Science in the 21st Century

The Physics of Life?

 

 

Scientific theories can affect the way we think and live, but not necessarily both. On the philosophical scale they can influence the very core of how we view ourselves and world around us; on the practical side and often stimulate technology that transforms our daily lives.

 

In the 19th century biology gave us evolution and physics gave classical thermodynamics and electromagnetic theory. The former precipitated huge philosophical and religious fallout that rumbles on to the present day in the form of the Intelligent Design debate, but really had little effect on the practicalities of day-to-day life. On the other hand the thermodynamic and electromagnetic theories caused only minor ripples on the sea of philosophy but completely changed the way people lived. They put lights in our homes, enabled long distance communication on the telegraph and later the radio, and enabled mass travel in the railway and ship and laid foundations for the car and the aeroplane.

 

In the 20th century biology fought back with the life-changing antibiotic and stunning progress with surgical techniques and genetics, whilst physics gave birth to the philosophically disturbing twins of relativity and quantum mechanics, resulting in the mixed blessings of the A-bomb and the transistor.

 

Surveying the scene at the outset of the 21st century we find that the physicists’ search for a grand unified theory (GUT) has been in the doldrums for 50 years whilst biologists have made startling progress towards their holy grail of understanding life itself - by unravelling the human genome. For these reasons the pundits tell us the 21st century will be the ‘Century of Biology’. Fans of biology speak of radical progress as medicine harnesses the new super-weapons of genetics such as embryonic stem cells (ESCs) in a revitalised war on disease whilst opening a second front by launching an offensive against paralysis, deformity, serious injury and perhaps even death itself.  What can physicists possibly offer to compete with this?

 

David Tossell, author of the futuristic robotic satire Thinkbot, argues that robotics will be the physics-based technology that will transform our lives in the 21st century. Much like the PC over the past 20 years, over the next few decades robots will march into our workplaces, our schools, our hospitals, our transport systems, our armies and finally our homes. They’ll deliver our groceries and drive us around; they’ll do the plumbing and fit the double-glazing; they’ll put out fires and catch criminals; they’ll look after the sick and keep the lonely company; they’ll even fight our wars for us. On the downside, grown men who should know better will stand around in pubs boasting about the specifications of the robots they own.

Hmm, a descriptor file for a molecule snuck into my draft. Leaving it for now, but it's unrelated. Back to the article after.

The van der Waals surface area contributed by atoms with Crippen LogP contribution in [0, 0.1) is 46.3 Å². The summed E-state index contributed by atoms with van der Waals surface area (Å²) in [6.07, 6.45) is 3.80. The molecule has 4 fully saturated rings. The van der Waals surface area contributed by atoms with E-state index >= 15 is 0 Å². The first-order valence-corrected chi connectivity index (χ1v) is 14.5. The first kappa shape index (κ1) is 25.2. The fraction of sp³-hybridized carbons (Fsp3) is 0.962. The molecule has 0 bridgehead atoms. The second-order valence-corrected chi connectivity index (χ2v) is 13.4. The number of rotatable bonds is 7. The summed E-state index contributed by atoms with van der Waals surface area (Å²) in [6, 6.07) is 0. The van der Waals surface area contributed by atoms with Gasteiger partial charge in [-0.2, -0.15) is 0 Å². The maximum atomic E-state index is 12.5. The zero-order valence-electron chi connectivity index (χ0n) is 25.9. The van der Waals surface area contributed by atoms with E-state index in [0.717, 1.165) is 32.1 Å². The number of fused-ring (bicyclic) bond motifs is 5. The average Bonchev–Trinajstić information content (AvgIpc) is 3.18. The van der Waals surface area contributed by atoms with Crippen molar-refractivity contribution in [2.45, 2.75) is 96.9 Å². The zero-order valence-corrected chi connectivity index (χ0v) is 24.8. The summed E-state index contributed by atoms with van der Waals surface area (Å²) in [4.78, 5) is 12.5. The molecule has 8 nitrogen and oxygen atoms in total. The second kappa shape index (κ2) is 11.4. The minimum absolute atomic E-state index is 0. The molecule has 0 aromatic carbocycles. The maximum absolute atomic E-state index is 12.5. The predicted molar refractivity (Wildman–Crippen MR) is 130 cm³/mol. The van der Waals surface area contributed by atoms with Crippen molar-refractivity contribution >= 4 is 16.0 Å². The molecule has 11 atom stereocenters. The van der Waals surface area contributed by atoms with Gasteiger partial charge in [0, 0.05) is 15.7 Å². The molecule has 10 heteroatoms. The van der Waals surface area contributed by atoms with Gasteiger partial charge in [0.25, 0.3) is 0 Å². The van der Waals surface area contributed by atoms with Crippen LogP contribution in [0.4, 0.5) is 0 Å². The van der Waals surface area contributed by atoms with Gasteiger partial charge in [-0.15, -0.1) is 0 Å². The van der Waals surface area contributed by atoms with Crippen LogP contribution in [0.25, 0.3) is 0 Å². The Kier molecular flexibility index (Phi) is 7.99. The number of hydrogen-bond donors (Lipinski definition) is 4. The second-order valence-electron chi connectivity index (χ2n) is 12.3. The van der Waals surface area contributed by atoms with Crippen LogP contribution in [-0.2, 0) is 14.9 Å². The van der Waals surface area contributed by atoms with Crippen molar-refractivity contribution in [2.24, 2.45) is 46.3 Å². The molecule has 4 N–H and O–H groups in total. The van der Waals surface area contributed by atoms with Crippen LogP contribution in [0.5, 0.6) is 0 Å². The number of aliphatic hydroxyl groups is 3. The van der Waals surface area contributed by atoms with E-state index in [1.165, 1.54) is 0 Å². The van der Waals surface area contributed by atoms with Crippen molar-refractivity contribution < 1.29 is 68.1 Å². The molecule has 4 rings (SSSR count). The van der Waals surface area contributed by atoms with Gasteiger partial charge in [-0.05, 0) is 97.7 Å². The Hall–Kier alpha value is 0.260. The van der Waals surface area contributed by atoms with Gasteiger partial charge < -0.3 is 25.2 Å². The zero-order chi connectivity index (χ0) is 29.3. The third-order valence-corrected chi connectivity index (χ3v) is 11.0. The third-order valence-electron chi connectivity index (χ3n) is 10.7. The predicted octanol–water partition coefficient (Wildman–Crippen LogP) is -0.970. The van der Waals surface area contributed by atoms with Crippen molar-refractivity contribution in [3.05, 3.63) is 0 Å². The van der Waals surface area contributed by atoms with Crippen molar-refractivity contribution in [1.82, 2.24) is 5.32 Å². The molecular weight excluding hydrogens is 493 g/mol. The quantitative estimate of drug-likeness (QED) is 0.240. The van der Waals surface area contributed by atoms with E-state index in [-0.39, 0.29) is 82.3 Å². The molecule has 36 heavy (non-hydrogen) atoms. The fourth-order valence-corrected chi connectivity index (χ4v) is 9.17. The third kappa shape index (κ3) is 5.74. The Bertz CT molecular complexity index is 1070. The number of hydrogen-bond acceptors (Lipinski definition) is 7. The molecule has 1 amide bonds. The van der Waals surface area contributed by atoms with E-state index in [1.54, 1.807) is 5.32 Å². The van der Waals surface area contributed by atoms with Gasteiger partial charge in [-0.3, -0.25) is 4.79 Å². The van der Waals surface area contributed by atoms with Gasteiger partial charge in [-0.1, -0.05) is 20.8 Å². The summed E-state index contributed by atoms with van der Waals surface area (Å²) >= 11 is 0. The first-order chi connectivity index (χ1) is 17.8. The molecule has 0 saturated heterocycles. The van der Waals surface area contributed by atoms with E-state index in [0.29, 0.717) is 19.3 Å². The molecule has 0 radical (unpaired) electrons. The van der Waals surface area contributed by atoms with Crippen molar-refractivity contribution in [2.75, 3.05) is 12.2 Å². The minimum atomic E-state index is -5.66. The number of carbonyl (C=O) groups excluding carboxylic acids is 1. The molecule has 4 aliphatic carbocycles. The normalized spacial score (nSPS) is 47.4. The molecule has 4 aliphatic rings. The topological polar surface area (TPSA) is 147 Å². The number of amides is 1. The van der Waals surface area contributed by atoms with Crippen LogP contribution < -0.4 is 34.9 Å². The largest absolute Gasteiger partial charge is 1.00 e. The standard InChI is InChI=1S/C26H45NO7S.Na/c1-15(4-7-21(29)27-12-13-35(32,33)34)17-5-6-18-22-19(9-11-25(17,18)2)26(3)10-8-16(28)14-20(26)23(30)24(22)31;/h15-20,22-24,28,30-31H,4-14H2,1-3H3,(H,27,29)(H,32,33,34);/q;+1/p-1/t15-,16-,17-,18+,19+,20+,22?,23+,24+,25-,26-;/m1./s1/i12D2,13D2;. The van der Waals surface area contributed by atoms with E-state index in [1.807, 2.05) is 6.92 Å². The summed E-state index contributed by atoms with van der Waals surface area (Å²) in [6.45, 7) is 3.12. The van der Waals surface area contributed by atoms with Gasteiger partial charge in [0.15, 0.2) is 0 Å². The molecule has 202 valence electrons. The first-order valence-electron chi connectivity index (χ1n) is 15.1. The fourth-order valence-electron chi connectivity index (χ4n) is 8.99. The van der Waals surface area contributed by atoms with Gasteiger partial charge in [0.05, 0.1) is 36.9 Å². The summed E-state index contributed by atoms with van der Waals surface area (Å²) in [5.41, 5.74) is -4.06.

And finally, don’t assume the biologist automatically has the monopoly on unravelling life’s secrets. It may be a robotic physicist that nails that one when a robot unexpectedly turns around and starts asking the questions. At this point the long held monopoly of ‘life-science’ by biology will suddenly look shaky.

 

A perhaps more realistic scenario is that it will be a collaboration between physicists and biologists (and perhaps a number of other disciplines) that will create the first ‘artificial’ life form.

 

The precursor technologies for robots are subject to intense activity today:

  1. Artificial intelligence/ advanced control algorithms.
  2. Electric actuators/ synthetic muscles
  3. Miniature sensors
  4. Lightweight compact power packs (batteries; hydrogen cells; chemical (robots may even eat food like us))

 

It’s only a matter of time until robots escape the laboratory.

 

You have been warned!

 

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